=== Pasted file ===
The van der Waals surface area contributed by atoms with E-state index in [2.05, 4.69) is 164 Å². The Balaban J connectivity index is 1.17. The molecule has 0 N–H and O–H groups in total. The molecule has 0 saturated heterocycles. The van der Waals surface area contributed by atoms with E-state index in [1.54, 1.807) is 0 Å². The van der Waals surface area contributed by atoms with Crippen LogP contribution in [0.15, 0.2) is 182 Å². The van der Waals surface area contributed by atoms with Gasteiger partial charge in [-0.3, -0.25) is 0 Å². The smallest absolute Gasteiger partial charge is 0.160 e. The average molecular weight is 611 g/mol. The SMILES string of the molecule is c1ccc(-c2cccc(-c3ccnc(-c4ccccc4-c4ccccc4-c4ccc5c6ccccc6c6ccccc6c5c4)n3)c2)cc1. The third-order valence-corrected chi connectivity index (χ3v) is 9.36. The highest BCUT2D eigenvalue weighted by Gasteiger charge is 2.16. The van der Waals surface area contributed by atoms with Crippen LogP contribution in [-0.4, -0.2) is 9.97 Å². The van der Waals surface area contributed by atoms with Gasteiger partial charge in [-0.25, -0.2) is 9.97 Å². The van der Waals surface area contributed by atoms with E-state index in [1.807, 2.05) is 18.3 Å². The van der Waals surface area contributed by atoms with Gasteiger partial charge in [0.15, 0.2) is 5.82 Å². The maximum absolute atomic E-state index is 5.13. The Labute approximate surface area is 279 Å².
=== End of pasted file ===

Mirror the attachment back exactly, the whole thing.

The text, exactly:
The van der Waals surface area contributed by atoms with E-state index in [2.05, 4.69) is 164 Å². The Balaban J connectivity index is 1.17. The molecule has 0 N–H and O–H groups in total. The molecule has 0 saturated heterocycles. The van der Waals surface area contributed by atoms with E-state index in [1.54, 1.807) is 0 Å². The van der Waals surface area contributed by atoms with Crippen LogP contribution in [0.15, 0.2) is 182 Å². The van der Waals surface area contributed by atoms with Gasteiger partial charge in [-0.3, -0.25) is 0 Å². The smallest absolute Gasteiger partial charge is 0.160 e. The average molecular weight is 611 g/mol. The SMILES string of the molecule is c1ccc(-c2cccc(-c3ccnc(-c4ccccc4-c4ccccc4-c4ccc5c6ccccc6c6ccccc6c5c4)n3)c2)cc1. The third-order valence-corrected chi connectivity index (χ3v) is 9.36. The highest BCUT2D eigenvalue weighted by Gasteiger charge is 2.16. The van der Waals surface area contributed by atoms with Crippen LogP contribution in [-0.4, -0.2) is 9.97 Å². The van der Waals surface area contributed by atoms with Gasteiger partial charge in [-0.25, -0.2) is 9.97 Å². The van der Waals surface area contributed by atoms with E-state index in [1.807, 2.05) is 18.3 Å². The van der Waals surface area contributed by atoms with Gasteiger partial charge in [0.15, 0.2) is 5.82 Å². The maximum absolute atomic E-state index is 5.13. The Labute approximate surface area is 279 Å².